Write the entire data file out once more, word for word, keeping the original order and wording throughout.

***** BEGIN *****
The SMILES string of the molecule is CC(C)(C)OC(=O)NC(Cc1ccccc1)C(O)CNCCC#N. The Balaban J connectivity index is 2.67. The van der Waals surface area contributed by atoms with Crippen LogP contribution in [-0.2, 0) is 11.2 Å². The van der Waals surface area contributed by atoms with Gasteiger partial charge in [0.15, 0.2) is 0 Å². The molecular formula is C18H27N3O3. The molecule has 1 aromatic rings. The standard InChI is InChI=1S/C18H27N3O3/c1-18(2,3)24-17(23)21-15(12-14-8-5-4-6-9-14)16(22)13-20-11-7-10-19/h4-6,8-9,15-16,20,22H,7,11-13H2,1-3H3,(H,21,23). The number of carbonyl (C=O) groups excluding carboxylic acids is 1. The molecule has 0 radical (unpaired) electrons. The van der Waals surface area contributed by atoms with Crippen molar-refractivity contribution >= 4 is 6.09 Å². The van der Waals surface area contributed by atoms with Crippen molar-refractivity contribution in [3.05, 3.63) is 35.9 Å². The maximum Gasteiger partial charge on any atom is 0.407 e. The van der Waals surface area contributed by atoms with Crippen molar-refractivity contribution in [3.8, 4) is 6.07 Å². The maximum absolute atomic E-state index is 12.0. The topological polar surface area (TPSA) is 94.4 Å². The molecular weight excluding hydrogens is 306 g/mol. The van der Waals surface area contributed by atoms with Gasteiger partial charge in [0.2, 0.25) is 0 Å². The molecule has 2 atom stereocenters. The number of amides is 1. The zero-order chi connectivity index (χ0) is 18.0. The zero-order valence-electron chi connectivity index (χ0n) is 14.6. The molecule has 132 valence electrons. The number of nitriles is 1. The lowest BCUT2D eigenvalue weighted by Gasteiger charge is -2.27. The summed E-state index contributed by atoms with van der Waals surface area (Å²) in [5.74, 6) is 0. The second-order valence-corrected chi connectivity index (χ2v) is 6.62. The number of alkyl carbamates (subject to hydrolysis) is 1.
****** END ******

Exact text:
The SMILES string of the molecule is CC(C)(C)OC(=O)NC(Cc1ccccc1)C(O)CNCCC#N. The Balaban J connectivity index is 2.67. The van der Waals surface area contributed by atoms with Crippen LogP contribution in [-0.2, 0) is 11.2 Å². The van der Waals surface area contributed by atoms with Gasteiger partial charge in [0.15, 0.2) is 0 Å². The molecular formula is C18H27N3O3. The molecule has 1 aromatic rings. The standard InChI is InChI=1S/C18H27N3O3/c1-18(2,3)24-17(23)21-15(12-14-8-5-4-6-9-14)16(22)13-20-11-7-10-19/h4-6,8-9,15-16,20,22H,7,11-13H2,1-3H3,(H,21,23). The number of carbonyl (C=O) groups excluding carboxylic acids is 1. The molecule has 0 radical (unpaired) electrons. The van der Waals surface area contributed by atoms with Crippen molar-refractivity contribution >= 4 is 6.09 Å². The van der Waals surface area contributed by atoms with Crippen molar-refractivity contribution in [3.05, 3.63) is 35.9 Å². The maximum Gasteiger partial charge on any atom is 0.407 e. The van der Waals surface area contributed by atoms with Crippen molar-refractivity contribution in [3.8, 4) is 6.07 Å². The maximum absolute atomic E-state index is 12.0. The topological polar surface area (TPSA) is 94.4 Å². The molecular weight excluding hydrogens is 306 g/mol. The van der Waals surface area contributed by atoms with Gasteiger partial charge in [0.2, 0.25) is 0 Å². The molecule has 2 atom stereocenters. The number of amides is 1. The zero-order chi connectivity index (χ0) is 18.0. The zero-order valence-electron chi connectivity index (χ0n) is 14.6. The molecule has 132 valence electrons. The number of nitriles is 1. The lowest BCUT2D eigenvalue weighted by Gasteiger charge is -2.27. The summed E-state index contributed by atoms with van der Waals surface area (Å²) in [5.74, 6) is 0. The second-order valence-corrected chi connectivity index (χ2v) is 6.62. The number of alkyl carbamates (subject to hydrolysis) is 1.